In the Driver's Seat: 2015 Mazda Miata MX-5


by Larry Printz, Automotive Editor

Posted on August 30, 2014 at 7:00 AM

Updated Friday, Aug 29 at 5:29 AM

NORFOLK-- If you happen to be reading this after September 3, Mazda will have unveiled the fourth-generation of the 2015 Mazda MX-5 Miata. Is it a big deal? You bet. According to Guinness World Records, the Mazda MX-5 Miata is the best-selling two-seat roadster in the world, with more than 900,000 built. It’s a car that has overshadowed Mazda’s other legendary sports car, the rotary engine RX, and best symbolizes Mazda’s sporting personality.

Given that there’s a new Miata coming for 2015, why bother driving the 2014? Simple. It’s a last chance to experience this iteration of the world’s only affordable sports car, a roadster inspired by, and carrying on, the British drophead tradition. No, the Miata is not a muscle car; its engine is small as is the cabin. There are no rear seats. There is no screen with a fussy infotainment and navigation system, only the essentials needed for spirited motoring. And, oh yes, the top goes down for al fresco motoring.

This Miata rides atop a beautifully balanced rear-wheel drive platform and 2.0-liter double-overhead-cam four-cylinder engine producing 167 horsepower and 140 foot pounds of torque. A six-speed transmission, manual or automatic, is offered on all but the base Sport model, which gets a five-speed manual. If you must choose the automatic, take consolation in the fact that it has the best steering-wheel-mounted paddle shifters I have ever come across. The paddles mounted behind the steering wheel allow you to upshift manually. Two smaller paddles, mounted atop the steering wheel spokes, are for downshifts.

What makes the Miata so much fun isn’t just its rear-drive chassis, or small, lively yet fuel efficient engine, or its petite lightweight size, or its quick, direct steering. Actually, it’s all of these things.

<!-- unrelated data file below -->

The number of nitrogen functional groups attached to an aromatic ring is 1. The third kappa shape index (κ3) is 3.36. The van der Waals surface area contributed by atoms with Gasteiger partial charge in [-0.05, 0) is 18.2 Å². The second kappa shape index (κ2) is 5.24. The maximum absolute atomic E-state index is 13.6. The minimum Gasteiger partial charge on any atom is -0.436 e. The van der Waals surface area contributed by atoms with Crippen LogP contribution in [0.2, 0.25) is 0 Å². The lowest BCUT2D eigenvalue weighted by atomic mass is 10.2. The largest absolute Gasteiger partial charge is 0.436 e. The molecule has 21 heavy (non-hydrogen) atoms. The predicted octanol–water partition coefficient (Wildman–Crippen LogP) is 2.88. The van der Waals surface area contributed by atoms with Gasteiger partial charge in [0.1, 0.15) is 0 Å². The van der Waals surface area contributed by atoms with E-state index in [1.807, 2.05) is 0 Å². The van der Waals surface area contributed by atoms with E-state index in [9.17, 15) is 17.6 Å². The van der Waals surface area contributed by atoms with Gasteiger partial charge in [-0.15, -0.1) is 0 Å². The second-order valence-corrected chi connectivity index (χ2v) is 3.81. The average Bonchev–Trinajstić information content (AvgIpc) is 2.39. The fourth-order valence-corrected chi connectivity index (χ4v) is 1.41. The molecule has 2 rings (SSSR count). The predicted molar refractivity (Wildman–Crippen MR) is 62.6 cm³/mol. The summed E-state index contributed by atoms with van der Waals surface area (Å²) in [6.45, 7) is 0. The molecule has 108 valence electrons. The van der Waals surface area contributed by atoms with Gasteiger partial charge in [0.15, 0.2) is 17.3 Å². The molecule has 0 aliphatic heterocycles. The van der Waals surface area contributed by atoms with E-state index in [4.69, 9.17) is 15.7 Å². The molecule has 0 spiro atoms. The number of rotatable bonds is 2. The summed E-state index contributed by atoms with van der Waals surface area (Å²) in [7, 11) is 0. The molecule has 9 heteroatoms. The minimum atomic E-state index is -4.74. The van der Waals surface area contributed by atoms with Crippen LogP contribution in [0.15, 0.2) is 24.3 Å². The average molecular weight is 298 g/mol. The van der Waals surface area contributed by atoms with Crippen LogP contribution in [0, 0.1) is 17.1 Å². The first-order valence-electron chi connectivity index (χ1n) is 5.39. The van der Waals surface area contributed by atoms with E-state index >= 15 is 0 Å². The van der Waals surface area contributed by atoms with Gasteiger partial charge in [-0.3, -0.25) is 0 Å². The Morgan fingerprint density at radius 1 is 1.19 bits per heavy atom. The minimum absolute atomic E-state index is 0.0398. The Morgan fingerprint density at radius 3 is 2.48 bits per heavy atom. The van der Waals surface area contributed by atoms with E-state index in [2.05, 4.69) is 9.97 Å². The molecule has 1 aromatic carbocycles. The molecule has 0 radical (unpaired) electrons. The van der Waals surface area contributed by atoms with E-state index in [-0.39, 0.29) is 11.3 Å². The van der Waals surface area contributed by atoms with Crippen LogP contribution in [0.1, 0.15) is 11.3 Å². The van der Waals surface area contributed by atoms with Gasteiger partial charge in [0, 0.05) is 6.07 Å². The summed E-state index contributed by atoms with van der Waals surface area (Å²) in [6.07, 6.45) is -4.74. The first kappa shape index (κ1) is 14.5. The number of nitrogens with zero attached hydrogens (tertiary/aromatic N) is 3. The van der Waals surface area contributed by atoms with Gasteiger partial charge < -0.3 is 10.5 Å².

There’s an old saying in the car hobby that it’s more fun to drive a slow car fast than a fast car slow. And so it is with the Miata. Yes, it’s quick enough, but there’s some heavy automotive artillery out there that can rocket past a Miata during the pokey parkway grand prix. That’s not this car’s primary concern.

For some, some things matter more than speed, such as the Miata’s quick, direct steering, balanced feel and flat cornering behavior. This Mazda’s lack of mass can be felt when flinging it around, making this the ideal candidate for asphalt Andrettis who spend their spare time negotiating turns and traffic cones at weekend rallies. Credit Mazda’s use of aluminum throughout the car, including the trunk lid and hood, with saving weight.

Of course, if are using this Miata for sporting pleasure, then consider the base Sport model, which has a soft top, manual transmission, dual exhaust, performance tires, power windows and mirrors, air-conditioning and a six-speaker audio system. According to Mazda, this model tips the scales at a mere 2,447 pounds.

Most buyers opt for a Miata with the power retractable hard top, and it’s easy to see why. Unlike most cars that one, the Miata actually looks good when the retractable hard top is raised – a rare feat. And not only does it better insulates the car during inclement weather, it prevents thieves from breaking into your car with a penknife. It is available of mid-level Club and top-of-the-line Grand Touring models.

And, if you add the automatic transmission, you’ll also get cruise control, power door locks, power windows, remote keyless entry, silver seatback trim, trip computer, steering mounted audio and cruise controls and the ability to lower all windows from the keyless entry fob while approaching the vehicle. The Grand Touring hardtop test vehicle had a $1,390 Premium Package that added Bluetooth, keyless entry, alarm system, satellite radio and xenon headlamps.

Assembly quality was fairly good, although the dashboard seemed misaligned with the windshield pillars. The only problem with the car’s design was the seats; they could use better lower back support. That said, Mazda has carved out a lot of space for such a small interior, with sufficient room for glasses, beverages and small items.

In the end, I found myself falling for this lively little roadster. It’s become such a common site, it’s easy to overlook how truly special the Miata truly is. You also have to wonder why no one has successfully matched it at this price.

Yet, as much as I liked this one, I can hardly wait to see what comes next.

Powertrain: 167-horsepower 2.0-liter double-overhead-cam four-cylinder engine, six-speed automatic transmission, rear-wheel drive
Wheelbase: 91.7 inches
Length: 157.3 inches
Cargo capacity: 5.3 cubic feet
Weight: 2,547 pounds
EPA fuel economy (city/highway): 21/28 mpg
NHTSA rating: Not rated
Base price, base model: $23,720
Base price, test model: $30,550
As tested: $32,735
Where to buy it: Cavalier Mazda, Chesapeake; Hall Mazda, Virginia Beach; Hampton Mazda, Hampton; Hyman Brothers Mazda, Newport News